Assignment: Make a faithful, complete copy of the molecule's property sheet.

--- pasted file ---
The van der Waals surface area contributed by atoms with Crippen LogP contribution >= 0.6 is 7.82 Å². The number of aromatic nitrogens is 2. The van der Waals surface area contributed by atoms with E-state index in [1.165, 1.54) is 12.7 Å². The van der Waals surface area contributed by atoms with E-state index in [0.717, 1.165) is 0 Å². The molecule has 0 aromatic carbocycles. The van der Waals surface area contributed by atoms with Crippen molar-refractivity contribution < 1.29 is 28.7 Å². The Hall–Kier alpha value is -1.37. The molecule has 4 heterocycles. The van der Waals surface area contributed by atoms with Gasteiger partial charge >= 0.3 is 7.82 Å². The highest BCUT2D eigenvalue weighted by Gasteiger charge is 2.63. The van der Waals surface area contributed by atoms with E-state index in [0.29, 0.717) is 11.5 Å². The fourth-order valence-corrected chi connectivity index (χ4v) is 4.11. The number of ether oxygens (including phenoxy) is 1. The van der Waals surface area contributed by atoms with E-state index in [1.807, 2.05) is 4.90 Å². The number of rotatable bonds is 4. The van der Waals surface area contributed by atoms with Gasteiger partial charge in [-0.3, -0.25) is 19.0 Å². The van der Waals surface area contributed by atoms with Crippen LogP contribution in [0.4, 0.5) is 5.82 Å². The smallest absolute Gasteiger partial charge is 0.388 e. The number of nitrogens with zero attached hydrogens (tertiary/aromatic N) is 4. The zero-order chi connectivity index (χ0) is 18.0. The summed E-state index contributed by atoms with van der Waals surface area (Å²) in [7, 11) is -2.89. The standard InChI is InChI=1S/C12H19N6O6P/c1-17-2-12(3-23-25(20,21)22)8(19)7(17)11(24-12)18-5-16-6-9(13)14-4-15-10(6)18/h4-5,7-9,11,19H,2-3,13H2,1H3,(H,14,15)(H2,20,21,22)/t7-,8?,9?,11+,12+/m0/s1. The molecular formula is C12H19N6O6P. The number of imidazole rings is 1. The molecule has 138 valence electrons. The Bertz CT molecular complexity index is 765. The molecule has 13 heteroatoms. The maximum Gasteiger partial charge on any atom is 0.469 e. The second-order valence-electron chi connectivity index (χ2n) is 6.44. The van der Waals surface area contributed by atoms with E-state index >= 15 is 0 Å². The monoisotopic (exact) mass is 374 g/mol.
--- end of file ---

The van der Waals surface area contributed by atoms with Crippen LogP contribution >= 0.6 is 7.82 Å². The number of aromatic nitrogens is 2. The van der Waals surface area contributed by atoms with E-state index in [1.165, 1.54) is 12.7 Å². The van der Waals surface area contributed by atoms with E-state index in [0.717, 1.165) is 0 Å². The molecule has 0 aromatic carbocycles. The van der Waals surface area contributed by atoms with Crippen molar-refractivity contribution < 1.29 is 28.7 Å². The Hall–Kier alpha value is -1.37. The molecule has 4 heterocycles. The van der Waals surface area contributed by atoms with Gasteiger partial charge >= 0.3 is 7.82 Å². The highest BCUT2D eigenvalue weighted by Gasteiger charge is 2.63. The van der Waals surface area contributed by atoms with E-state index in [0.29, 0.717) is 11.5 Å². The fourth-order valence-corrected chi connectivity index (χ4v) is 4.11. The number of ether oxygens (including phenoxy) is 1. The van der Waals surface area contributed by atoms with E-state index in [1.807, 2.05) is 4.90 Å². The number of rotatable bonds is 4. The van der Waals surface area contributed by atoms with Gasteiger partial charge in [-0.3, -0.25) is 19.0 Å². The van der Waals surface area contributed by atoms with Crippen LogP contribution in [0.4, 0.5) is 5.82 Å². The smallest absolute Gasteiger partial charge is 0.388 e. The number of nitrogens with zero attached hydrogens (tertiary/aromatic N) is 4. The zero-order chi connectivity index (χ0) is 18.0. The summed E-state index contributed by atoms with van der Waals surface area (Å²) in [7, 11) is -2.89. The standard InChI is InChI=1S/C12H19N6O6P/c1-17-2-12(3-23-25(20,21)22)8(19)7(17)11(24-12)18-5-16-6-9(13)14-4-15-10(6)18/h4-5,7-9,11,19H,2-3,13H2,1H3,(H,14,15)(H2,20,21,22)/t7-,8?,9?,11+,12+/m0/s1. The molecular formula is C12H19N6O6P. The number of imidazole rings is 1. The molecule has 138 valence electrons. The Bertz CT molecular complexity index is 765. The molecule has 13 heteroatoms. The maximum Gasteiger partial charge on any atom is 0.469 e. The second-order valence-electron chi connectivity index (χ2n) is 6.44. The van der Waals surface area contributed by atoms with E-state index >= 15 is 0 Å². The monoisotopic (exact) mass is 374 g/mol.